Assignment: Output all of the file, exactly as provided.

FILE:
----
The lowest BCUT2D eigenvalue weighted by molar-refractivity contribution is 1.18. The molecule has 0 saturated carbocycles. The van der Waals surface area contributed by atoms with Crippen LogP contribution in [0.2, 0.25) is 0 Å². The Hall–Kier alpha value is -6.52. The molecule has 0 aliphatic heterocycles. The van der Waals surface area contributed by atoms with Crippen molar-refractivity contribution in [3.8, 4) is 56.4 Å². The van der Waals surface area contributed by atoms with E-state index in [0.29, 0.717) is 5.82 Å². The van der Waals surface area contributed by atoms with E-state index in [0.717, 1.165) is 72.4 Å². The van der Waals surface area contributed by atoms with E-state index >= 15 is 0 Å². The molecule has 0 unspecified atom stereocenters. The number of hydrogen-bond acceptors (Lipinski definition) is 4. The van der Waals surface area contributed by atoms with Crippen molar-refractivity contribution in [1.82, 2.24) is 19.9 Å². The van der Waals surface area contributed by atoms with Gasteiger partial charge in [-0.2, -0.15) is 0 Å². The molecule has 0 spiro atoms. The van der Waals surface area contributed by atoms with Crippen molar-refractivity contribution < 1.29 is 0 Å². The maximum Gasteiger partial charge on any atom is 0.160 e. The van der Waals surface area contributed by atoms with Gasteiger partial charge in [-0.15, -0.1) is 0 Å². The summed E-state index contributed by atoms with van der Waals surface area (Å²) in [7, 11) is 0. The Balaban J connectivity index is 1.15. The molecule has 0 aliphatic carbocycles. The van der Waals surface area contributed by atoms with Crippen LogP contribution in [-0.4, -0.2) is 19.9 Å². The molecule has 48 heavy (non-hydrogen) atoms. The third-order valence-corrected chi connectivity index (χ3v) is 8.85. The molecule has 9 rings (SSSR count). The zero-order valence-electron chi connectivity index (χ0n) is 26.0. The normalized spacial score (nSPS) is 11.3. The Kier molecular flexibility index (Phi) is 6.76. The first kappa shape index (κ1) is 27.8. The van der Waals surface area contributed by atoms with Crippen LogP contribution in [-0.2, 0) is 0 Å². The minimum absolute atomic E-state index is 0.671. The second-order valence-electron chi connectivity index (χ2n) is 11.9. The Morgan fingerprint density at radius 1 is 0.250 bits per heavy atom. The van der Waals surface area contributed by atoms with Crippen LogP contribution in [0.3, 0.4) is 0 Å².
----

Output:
The lowest BCUT2D eigenvalue weighted by molar-refractivity contribution is 1.18. The molecule has 0 saturated carbocycles. The van der Waals surface area contributed by atoms with Crippen LogP contribution in [0.2, 0.25) is 0 Å². The Hall–Kier alpha value is -6.52. The molecule has 0 aliphatic heterocycles. The van der Waals surface area contributed by atoms with Crippen molar-refractivity contribution in [3.8, 4) is 56.4 Å². The van der Waals surface area contributed by atoms with E-state index in [0.29, 0.717) is 5.82 Å². The van der Waals surface area contributed by atoms with E-state index in [0.717, 1.165) is 72.4 Å². The van der Waals surface area contributed by atoms with E-state index >= 15 is 0 Å². The molecule has 0 unspecified atom stereocenters. The number of hydrogen-bond acceptors (Lipinski definition) is 4. The van der Waals surface area contributed by atoms with Crippen molar-refractivity contribution in [1.82, 2.24) is 19.9 Å². The van der Waals surface area contributed by atoms with Gasteiger partial charge in [-0.2, -0.15) is 0 Å². The molecule has 0 spiro atoms. The van der Waals surface area contributed by atoms with Crippen molar-refractivity contribution < 1.29 is 0 Å². The maximum Gasteiger partial charge on any atom is 0.160 e. The van der Waals surface area contributed by atoms with Gasteiger partial charge in [-0.15, -0.1) is 0 Å². The summed E-state index contributed by atoms with van der Waals surface area (Å²) in [7, 11) is 0. The Balaban J connectivity index is 1.15. The molecule has 0 aliphatic carbocycles. The van der Waals surface area contributed by atoms with Crippen LogP contribution in [-0.4, -0.2) is 19.9 Å². The molecule has 48 heavy (non-hydrogen) atoms. The third-order valence-corrected chi connectivity index (χ3v) is 8.85. The molecule has 9 rings (SSSR count). The zero-order valence-electron chi connectivity index (χ0n) is 26.0. The normalized spacial score (nSPS) is 11.3. The Kier molecular flexibility index (Phi) is 6.76. The first kappa shape index (κ1) is 27.8. The van der Waals surface area contributed by atoms with Crippen LogP contribution in [-0.2, 0) is 0 Å². The minimum absolute atomic E-state index is 0.671. The second-order valence-electron chi connectivity index (χ2n) is 11.9. The Morgan fingerprint density at radius 1 is 0.250 bits per heavy atom. The van der Waals surface area contributed by atoms with Crippen LogP contribution in [0.3, 0.4) is 0 Å².